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Lawmakers could mandate recess for kids in school

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  • Staff Report 

State Senator James Skoufis has introduced a proposal in New York that would require elementary school students to receive a minimum of 30 minutes of daily recess. In addition, the proposed legislation would prohibit schools from denying recess time as a disciplinary measure.


Senator Skoufis highlighted the importance of unstructured playtime for children’s health and academic success, citing a World Health Organization study that found 81% of elementary school-aged children do not engage in sufficient physical activity. Presently, only 10 states in the US mandate regular recess periods.

Skoufis emphasized that all students, regardless of their school’s location or resources, should have access to regular outdoor playtime. He noted that recess contributes to discovery, enhanced social skills, and physical and mental health benefits, as well as improvements in academic performance. He stressed the crucial role of unstructured play in early childhood development and the need to support New York’s youngest citizens.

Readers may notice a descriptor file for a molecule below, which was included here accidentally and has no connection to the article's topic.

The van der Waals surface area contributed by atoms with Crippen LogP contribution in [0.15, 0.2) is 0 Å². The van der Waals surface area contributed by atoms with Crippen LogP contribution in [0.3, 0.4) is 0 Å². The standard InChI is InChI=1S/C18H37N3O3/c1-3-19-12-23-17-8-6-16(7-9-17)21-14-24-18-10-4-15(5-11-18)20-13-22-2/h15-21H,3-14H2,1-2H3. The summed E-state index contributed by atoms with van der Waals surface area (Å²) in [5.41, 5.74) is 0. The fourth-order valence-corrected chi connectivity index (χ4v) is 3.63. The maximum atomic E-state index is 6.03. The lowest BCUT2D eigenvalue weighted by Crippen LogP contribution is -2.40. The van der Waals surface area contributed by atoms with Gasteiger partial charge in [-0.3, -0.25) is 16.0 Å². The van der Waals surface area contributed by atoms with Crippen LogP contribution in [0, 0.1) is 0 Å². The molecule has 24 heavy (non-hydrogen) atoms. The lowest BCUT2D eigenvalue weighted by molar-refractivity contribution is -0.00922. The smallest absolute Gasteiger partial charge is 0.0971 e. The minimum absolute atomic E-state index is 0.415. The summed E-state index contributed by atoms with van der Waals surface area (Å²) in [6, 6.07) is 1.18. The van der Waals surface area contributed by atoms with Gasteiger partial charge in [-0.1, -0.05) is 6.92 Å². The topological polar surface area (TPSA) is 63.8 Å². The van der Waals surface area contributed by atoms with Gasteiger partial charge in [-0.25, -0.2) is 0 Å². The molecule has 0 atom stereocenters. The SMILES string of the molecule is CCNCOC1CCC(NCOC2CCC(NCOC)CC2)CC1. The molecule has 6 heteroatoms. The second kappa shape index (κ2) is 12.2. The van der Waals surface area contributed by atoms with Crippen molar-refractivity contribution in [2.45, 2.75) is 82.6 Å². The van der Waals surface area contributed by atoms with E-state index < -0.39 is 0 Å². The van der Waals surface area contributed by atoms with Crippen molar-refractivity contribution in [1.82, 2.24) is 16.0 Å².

The COVID-19 pandemic has disrupted education nationwide, with remote learning posing challenges for some students and leading to calls for initiatives to address learning loss. As in-person instruction resumes, school officials have observed an increase in disciplinary issues.

The state of New York has been working on other initiatives to enhance childhood development, such as expanding universal pre-Kindergarten beyond New York City. The proposed recess legislation is another step towards supporting the well-being and development of young students in the state.